Martin's reply included '...Tandem hunting is part of courtship behavior. Coordinating their actions. Many year[s] ago I watched Stewart and Bell hunt a hummingbird over downtown. They certainly didn't do it for the caloric value of the prey (they actually discarded the prey after killing it, which [is] how we know it was a hummingbird)...'

Peregrine courtship in early November may be the first hint that Spring (and breeding season) will return again. However, Monty and Marsha, the newest Bald Eagle pair on Union Bay, are also providing a timely reminder. On Thursday, I was sitting in my kayak near the east end on Montlake Cut when the sound of an overhead branch breaking caused me to look up. With a branch 'in hand', one of the eagles turned and headed for the same fork in the cottonwood where they nested last year. Eagles do not normally start a new nest each year, but since last year's nest fell, Monty and Marsha must begin again. I have been on pins and needles for weeks waiting to see if they would attempt to nest in the same prime location.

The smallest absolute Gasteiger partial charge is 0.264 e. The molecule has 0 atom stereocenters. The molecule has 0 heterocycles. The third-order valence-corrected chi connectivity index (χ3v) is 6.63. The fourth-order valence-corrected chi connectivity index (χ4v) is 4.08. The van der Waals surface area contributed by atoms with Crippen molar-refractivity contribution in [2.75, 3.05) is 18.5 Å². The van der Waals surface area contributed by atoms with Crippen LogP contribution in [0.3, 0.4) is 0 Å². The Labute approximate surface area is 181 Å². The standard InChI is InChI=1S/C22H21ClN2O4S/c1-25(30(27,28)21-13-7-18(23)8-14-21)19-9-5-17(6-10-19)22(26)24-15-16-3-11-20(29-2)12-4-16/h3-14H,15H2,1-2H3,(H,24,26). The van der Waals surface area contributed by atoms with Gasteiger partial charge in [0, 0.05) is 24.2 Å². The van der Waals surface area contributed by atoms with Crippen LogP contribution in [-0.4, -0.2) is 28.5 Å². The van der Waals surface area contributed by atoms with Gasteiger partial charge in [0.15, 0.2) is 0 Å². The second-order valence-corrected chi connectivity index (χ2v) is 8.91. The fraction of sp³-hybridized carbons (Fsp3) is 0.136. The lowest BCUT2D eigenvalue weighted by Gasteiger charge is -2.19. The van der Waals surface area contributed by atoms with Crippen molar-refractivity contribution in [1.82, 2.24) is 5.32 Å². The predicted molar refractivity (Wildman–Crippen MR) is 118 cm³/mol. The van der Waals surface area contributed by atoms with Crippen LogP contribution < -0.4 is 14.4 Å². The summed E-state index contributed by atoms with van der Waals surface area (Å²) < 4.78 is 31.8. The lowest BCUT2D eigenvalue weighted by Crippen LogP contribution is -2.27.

If you missed the story of how the nest fell and the impact on their offspring the following three links will explain last summer's drama.

The good news is Monty and Marsha are at least a month ahead of last year's effort to build their nest. Spring may still be a Winter away but the promise of its return is all around us.

Have a great day on Union Bay...where nature lives in the city!


Going Native: